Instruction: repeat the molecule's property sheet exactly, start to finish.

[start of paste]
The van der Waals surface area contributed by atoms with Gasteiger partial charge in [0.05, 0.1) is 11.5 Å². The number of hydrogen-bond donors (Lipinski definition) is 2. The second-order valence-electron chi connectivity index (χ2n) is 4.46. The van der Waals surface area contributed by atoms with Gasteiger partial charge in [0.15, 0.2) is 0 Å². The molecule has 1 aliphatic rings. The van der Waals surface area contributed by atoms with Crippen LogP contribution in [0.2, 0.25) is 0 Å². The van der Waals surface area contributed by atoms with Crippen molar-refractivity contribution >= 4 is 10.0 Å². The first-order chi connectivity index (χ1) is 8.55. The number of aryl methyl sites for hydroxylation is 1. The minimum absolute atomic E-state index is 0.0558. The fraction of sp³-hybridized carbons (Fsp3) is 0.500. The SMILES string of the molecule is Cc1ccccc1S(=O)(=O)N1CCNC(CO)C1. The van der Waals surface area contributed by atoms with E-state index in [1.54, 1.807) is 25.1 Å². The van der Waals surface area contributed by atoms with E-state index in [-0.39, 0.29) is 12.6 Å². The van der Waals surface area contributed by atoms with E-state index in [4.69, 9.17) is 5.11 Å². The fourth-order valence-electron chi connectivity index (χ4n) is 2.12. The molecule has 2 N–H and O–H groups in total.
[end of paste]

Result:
The van der Waals surface area contributed by atoms with Gasteiger partial charge in [0.05, 0.1) is 11.5 Å². The number of hydrogen-bond donors (Lipinski definition) is 2. The second-order valence-electron chi connectivity index (χ2n) is 4.46. The van der Waals surface area contributed by atoms with Gasteiger partial charge in [0.15, 0.2) is 0 Å². The molecule has 1 aliphatic rings. The van der Waals surface area contributed by atoms with Crippen LogP contribution in [0.2, 0.25) is 0 Å². The van der Waals surface area contributed by atoms with Crippen molar-refractivity contribution >= 4 is 10.0 Å². The first-order chi connectivity index (χ1) is 8.55. The number of aryl methyl sites for hydroxylation is 1. The minimum absolute atomic E-state index is 0.0558. The fraction of sp³-hybridized carbons (Fsp3) is 0.500. The SMILES string of the molecule is Cc1ccccc1S(=O)(=O)N1CCNC(CO)C1. The van der Waals surface area contributed by atoms with E-state index in [1.54, 1.807) is 25.1 Å². The van der Waals surface area contributed by atoms with E-state index in [-0.39, 0.29) is 12.6 Å². The van der Waals surface area contributed by atoms with E-state index in [4.69, 9.17) is 5.11 Å². The fourth-order valence-electron chi connectivity index (χ4n) is 2.12. The molecule has 2 N–H and O–H groups in total.